Despite Super Tuesday victories, Donald Trump isn't guaranteed GOP nomination

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By: Associated Press

MIAMI (AP) — The Latest on Campaign 2016 in the wake of Super Tuesday results that put Republican Donald Trump and Democrat Hillary Clinton in strong leads (all times local):

11:00 a.m.

Despite Donald Trump’s string of victories on Tuesday, he has to do better in upcoming contests to claim the Republican nomination for president before the party’s national convention this summer.

Ted Cruz is emerging as the candidate who could stop him — with a little help from Marco Rubio.

A close look at the delegate math illustrates Trump’s problem. So far Trump has won only 46 percent of the delegates, even though he has won 10 of the first 15 contests. It takes an outright majority of delegates to win the nomination.

On Tuesday, Cruz muted Trump’s delegate gains by winning delegate-rich Texas, which is Cruz’s home state.

The delegate math illustrates the importance of the March 15 primaries in Florida and Ohio in which the statewide winner gets all the delegates.

10:00 a.m.

Donald Trump’s delegate gains on Super Tuesday were limited by Ted Cruz’s big win in delegate-rich Texas — his home state.

For the night, Trump won at least 234 delegates and Cruz won at least 209. Marco Rubio was a distant third with at least 90.

There were 595 Republican delegates at stake in 11 states. There were still 40 delegates left to be allocated Wednesday morning.

Texas was the biggest prize on Tuesday, with 155 delegates at stake. Cruz won at least 99 delegates in the state and Trump got at least 33, with 20 left to be awarded. Rubio picked up three.

Overall, Trump leads with 316 delegates and Cruz has 226. Rubio has 106 delegates, John Kasich has 25 and Ben Carson has eight.

It takes 1,237 delegates to win the Republican nomination for president.

9:38 a.m.

Top advisers to Democratic presidential candidate Bernie Sanders say his campaign is far from finished in part because upcoming contests could be more difficult for front runner Hillary Clinton.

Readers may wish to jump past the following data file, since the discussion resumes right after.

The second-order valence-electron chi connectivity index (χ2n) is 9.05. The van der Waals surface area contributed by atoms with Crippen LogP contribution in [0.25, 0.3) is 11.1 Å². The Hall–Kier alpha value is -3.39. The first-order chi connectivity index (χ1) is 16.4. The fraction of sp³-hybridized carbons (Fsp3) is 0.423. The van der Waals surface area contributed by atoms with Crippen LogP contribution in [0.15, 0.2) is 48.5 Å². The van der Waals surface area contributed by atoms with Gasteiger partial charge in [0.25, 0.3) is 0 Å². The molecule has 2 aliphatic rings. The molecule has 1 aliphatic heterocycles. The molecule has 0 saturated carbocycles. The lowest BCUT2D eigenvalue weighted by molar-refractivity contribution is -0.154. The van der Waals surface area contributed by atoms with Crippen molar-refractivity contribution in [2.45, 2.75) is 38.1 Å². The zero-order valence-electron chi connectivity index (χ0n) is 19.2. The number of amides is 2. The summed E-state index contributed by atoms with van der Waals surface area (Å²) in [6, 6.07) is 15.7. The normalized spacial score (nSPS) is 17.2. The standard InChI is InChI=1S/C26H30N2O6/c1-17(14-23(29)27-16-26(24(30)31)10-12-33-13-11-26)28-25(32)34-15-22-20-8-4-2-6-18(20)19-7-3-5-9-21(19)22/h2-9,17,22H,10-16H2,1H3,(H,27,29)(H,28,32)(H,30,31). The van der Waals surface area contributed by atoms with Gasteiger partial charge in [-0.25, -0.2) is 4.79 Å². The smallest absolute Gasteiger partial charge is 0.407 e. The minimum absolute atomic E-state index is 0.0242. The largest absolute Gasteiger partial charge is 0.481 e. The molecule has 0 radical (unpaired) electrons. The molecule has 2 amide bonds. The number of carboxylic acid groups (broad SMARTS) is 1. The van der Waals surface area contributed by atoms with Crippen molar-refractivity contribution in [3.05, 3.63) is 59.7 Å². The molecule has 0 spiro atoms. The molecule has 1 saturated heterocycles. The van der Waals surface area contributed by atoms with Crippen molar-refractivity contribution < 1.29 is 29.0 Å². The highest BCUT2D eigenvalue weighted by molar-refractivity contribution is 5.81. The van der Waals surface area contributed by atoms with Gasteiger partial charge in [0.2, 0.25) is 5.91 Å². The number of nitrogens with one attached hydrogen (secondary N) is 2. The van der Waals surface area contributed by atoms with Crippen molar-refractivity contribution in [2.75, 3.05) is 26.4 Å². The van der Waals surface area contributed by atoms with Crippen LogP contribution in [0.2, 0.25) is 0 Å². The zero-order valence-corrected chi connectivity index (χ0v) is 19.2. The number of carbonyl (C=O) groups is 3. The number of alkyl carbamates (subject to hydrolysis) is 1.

They point to upcoming contests in Nebraska, Kansas and Maine as key opportunities for their candidate. Campaign manager Jeff Weaver says Michigan’s primary later this month will be a “critical showdown” and the senator plans to focus heavily on Clinton’s record on trade in the manufacturing state.

Sanders senior adviser Tad Devine acknowledged Wednesday that Super Tuesday was the best day on the primary calendar for the former secretary of state and that Clinton has a “substantial advantage” in pledged delegates.

Sanders won contests in his home of Vermont, Colorado, Minnesota and Oklahoma but Clinton swept through the South, adding to her delegate lead.

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8:07 a.m.

Six New Jersey newspapers say Gov. Chris Christie should resign over his endorsement of Donald Trump. They add that if Christie refuses to quit, New Jersey citizens should initiate a recall effort.

The papers — all owned by the Gannett Company, Inc., — on Wednesday ran brutal editorials saying they are fed up with everything from Christie’s famous sarcasm to “his long neglect of the state to pursue his own selfish agenda.” They add that they are “disgusted with his endorsement of Donald Trump after he spent months on the campaign trail trashing him.”

Christie quit his own presidential campaign after disappointing finishes in early state contests and abruptly endorsed Trump. He said he was backing the billionaire because Trump represents the best chance to defeat Democratic front runner Hillary Clinton in November.